4 1. The Complex Numbers

0

1 3 2 4

i

2i

.

3+2i

−1

−i

Figure 1.1.1. Plot of the Complex Number 3 + 2i.

(e) z1(z2 + z3) = z1z2 + z1z3 – distributive law.

Proof. As far as the operation of addition is concerned, C is just

R2,

which is a

vector space over R. Parts (a) and (b) of the theorem follow directly from this.

Part (c) is obvious from the definition of multiplication. We will prove part (d) and

leave part (e) as an exercise (Exercise 1.1.8).

If zj = xj + iyj for j= 1, 2, 3, then

(z1z2)z3 = ((x1 + iy1)(x2 + iy2))(x3 + iy3)

= (x1x2 − y1y2 + i(x1y2 + y1x2))(x3 + iy3)

= x1x2x3 − y1y2x3 − x1y2y3 − y1x2y3

+ i(x1x2y3 − y1y2y3 + x1y2x3 + y1x2x3),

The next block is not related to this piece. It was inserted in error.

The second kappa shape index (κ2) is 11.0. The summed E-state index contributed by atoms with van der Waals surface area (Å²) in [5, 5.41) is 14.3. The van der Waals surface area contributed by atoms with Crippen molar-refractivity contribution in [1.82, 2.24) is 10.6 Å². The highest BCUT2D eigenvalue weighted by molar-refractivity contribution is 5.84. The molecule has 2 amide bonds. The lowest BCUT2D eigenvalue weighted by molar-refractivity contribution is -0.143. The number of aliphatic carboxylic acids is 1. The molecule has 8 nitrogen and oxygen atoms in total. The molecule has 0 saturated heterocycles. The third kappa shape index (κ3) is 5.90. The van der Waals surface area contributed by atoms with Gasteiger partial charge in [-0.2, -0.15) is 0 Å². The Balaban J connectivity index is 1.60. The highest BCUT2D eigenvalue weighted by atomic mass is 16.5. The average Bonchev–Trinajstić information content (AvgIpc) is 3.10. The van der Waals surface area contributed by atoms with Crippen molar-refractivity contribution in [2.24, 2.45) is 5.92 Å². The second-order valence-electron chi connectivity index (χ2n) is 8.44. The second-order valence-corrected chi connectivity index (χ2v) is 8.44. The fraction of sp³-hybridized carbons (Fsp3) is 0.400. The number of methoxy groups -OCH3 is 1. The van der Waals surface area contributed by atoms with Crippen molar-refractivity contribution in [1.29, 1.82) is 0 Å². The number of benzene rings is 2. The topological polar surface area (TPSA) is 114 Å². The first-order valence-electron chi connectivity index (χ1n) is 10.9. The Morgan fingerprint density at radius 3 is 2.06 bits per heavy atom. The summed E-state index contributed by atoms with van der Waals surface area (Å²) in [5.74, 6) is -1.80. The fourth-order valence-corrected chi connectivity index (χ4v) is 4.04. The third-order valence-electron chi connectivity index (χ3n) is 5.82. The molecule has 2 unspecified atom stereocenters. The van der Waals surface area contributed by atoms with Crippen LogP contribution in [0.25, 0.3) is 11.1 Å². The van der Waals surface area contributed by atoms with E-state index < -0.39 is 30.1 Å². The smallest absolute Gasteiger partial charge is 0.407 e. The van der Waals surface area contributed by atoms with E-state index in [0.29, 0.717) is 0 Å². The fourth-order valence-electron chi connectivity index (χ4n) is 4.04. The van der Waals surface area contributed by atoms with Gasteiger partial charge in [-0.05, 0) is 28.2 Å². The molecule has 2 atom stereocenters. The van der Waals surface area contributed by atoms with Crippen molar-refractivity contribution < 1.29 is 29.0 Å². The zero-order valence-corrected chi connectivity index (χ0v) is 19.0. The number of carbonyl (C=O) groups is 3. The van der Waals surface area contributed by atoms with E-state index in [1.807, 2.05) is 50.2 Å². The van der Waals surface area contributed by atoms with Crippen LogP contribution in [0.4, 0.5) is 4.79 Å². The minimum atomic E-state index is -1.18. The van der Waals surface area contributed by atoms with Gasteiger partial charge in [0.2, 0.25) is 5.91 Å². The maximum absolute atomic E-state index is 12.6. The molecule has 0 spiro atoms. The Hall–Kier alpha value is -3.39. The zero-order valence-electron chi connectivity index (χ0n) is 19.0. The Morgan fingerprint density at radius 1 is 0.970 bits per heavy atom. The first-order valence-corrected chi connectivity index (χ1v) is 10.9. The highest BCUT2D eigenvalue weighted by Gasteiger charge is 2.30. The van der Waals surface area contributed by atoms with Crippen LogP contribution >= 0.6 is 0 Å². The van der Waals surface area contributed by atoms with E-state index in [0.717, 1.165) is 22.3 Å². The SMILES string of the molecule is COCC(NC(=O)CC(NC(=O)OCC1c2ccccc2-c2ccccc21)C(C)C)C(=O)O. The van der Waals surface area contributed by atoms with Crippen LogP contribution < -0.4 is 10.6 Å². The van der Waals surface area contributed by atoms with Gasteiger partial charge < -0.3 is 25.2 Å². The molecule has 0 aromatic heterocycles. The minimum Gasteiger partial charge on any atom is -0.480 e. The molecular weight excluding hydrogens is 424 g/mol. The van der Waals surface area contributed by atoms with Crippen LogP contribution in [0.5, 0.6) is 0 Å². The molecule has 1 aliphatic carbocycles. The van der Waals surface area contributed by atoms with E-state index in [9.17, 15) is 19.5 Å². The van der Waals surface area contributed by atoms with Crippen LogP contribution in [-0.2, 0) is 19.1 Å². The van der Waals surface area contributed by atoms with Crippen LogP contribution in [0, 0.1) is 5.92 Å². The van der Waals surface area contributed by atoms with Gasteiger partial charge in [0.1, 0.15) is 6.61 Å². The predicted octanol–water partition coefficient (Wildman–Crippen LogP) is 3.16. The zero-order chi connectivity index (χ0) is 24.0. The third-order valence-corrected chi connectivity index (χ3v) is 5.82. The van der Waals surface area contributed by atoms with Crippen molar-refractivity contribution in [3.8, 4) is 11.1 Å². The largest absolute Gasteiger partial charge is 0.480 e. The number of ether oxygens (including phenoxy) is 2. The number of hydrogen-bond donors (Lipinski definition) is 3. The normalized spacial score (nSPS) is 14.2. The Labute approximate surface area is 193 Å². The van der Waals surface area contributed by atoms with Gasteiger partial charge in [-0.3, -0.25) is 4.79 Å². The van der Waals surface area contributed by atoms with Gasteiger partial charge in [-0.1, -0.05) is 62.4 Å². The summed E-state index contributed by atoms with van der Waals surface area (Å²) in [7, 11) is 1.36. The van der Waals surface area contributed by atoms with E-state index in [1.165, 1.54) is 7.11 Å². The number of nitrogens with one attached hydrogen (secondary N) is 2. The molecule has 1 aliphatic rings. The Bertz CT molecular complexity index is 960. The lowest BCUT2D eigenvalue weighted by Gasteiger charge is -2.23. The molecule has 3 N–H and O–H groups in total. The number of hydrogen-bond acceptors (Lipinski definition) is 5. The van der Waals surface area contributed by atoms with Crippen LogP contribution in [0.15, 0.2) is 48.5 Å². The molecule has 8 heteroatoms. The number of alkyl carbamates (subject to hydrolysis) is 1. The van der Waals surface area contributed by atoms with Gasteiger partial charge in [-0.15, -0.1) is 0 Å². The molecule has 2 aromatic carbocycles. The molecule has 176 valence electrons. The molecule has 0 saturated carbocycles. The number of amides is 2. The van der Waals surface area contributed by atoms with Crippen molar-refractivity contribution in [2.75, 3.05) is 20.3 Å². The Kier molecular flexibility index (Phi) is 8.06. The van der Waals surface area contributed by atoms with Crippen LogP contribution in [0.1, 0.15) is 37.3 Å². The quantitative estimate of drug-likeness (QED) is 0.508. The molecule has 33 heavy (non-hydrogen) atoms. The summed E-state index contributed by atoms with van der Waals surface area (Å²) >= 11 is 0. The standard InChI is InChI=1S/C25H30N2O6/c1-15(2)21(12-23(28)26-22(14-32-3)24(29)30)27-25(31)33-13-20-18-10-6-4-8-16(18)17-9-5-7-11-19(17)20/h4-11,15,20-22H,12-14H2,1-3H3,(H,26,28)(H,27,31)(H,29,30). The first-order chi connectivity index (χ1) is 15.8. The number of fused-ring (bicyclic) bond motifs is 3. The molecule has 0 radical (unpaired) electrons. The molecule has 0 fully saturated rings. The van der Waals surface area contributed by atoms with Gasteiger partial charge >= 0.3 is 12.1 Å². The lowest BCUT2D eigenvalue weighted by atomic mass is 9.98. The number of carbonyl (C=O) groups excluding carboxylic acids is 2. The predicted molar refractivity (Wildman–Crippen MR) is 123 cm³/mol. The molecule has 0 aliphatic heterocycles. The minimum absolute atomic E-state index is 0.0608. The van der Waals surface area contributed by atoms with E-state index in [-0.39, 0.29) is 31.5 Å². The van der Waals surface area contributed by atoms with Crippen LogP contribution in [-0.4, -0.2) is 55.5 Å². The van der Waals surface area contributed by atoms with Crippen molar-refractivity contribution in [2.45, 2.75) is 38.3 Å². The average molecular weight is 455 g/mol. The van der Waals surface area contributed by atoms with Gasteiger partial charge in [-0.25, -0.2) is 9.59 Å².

while

z1(z2z3) = (x1 + iy1)((x2 + iy2)(x3 + iy3))

= (x1 + iy1)(x2x3 − y2y3 + i(x2y3 + y2x3))

= x1x2x3 − x1y2y3 − y1x2y3 − y1y2x3

+ i(x1x2y3 + x1y2x3 + y1x2x3 − y1y2y3).

Since the results are the same, the proof of (d) is complete.

The properties described in the above theorem are some of the properties that

must hold in a field. A field must also have additive and multiplicative identities –

that is, elements 0 and 1 which satisfy

(1.1.3) z + 0 = z

and

(1.1.4) 1 · z = z

for every element z in the field. That this holds for C follows immediately from the

fact that C is a vector space over R.

A field must also have the properties that every element z has an additive

inverse, that is, an element −z such that

(1.1.5) z + (−z) = 0,